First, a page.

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Even More Tongue Twisters (绕口令) Posted by on Jun 29, 2012

Now that we’ve gone over some basic tongue twisters or  绕口令 (rào kǒu lìng) I thought this would be a good time to step up the level of difficulty and provide even more challenging tongue twisters. These ones will give you quite a workout, so if your tongue isn’t tired yet it should be after reading (and practicing)…

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More Tongue Twisters Posted by on Jun 28, 2012

Now that we’ve covered some basic tongue twisters, it’s time to ramp up the level of difficulty. Try saying these tongue twisters five times fast. See if you can get as good as Jackie Chan: 青青山上一根籐 青籐地下掛銅鈴 風吹籐動銅鈴動 風停籐停銅鈴停 qīng qīng shān shàng yī gēn téng qīng téng dǐ xià guà tóng líng fēng chuī…

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The Curious Case of Bo Xilai Posted by on Jun 11, 2012


Want a story with political scandal, murder, and corruption? Something that goes to the top of Chinese government and implicates a myriad of high ranking officials? I present to you, the Curious Case of BoXilai, which just keeps getting more and more interesting as details start to emerge. For those unfamiliar, Bo XiLai is a…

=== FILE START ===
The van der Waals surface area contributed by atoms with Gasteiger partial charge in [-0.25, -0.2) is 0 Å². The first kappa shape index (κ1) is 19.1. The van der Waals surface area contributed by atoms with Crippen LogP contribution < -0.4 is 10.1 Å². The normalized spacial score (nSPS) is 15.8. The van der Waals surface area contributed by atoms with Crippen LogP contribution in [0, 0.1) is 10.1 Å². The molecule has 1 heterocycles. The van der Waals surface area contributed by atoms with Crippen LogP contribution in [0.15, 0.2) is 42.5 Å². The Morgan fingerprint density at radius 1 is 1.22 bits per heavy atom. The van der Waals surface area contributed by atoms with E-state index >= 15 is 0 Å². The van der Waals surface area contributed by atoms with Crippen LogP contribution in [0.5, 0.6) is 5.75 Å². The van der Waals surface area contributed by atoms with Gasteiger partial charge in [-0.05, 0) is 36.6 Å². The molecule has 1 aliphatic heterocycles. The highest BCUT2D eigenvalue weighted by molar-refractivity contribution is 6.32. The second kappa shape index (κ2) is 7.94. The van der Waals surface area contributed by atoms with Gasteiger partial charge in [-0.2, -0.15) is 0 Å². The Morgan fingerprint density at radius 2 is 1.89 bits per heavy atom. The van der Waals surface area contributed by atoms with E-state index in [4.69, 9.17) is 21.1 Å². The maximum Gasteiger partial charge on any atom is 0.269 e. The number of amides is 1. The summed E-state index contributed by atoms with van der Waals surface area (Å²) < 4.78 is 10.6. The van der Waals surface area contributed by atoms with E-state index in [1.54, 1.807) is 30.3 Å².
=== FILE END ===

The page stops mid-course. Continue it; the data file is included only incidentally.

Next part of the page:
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Dumplings (饺子) Posted by on May 30, 2012

 A fellow 老外 studying abroad with me in China once said that “A man can live off of dumplings and beer alone, and it ain’t a bad existence”. True words probably haven’t ever been spoken. For a mere 十快 (shí kuài)-that’s a little under two us dollars- you get everything you need. The holy trifecta…

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The Summer Palace (颐和园) Posted by on May 24, 2012

Summer approaches, and with it blows the stifling heat of the western desert winds. In Beijing, temperatures exceed 90 degrees Fahrenheit daily, which coupled with humidity and miles upon miles of blacktop and concrete, gives you a pretty good idea what a steamed bun, or 包子 (bāo zi) feels like. Luckily, there are a few…

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Eating Bitterness at Shaolin (吃苦) Posted by on May 20, 2012

Many people have asked about my experience studying kungfu at Shaolin first hand (体验生活-tǐ yàn shēng huó), so here’s a in-depth look at what the Shaolin hustle is all about. While prior to my stay, I had very little experience in Shaolin kung-fu styles and methods of training and was quickly thrown into a sink…

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Letting it All Hang Out: Bang Ye or 膀爷 (Exposed Stomachs) Posted by on May 17, 2012

Everyone has their own way of coping with the heat. For most, it involves fleeing to the comfort of air conditioning and electric fans indoors. But what happens when you’re stuck outside in the stifling heat? Most parts of China are in the upper 90s during the July and August months, with debilitating humidity that…

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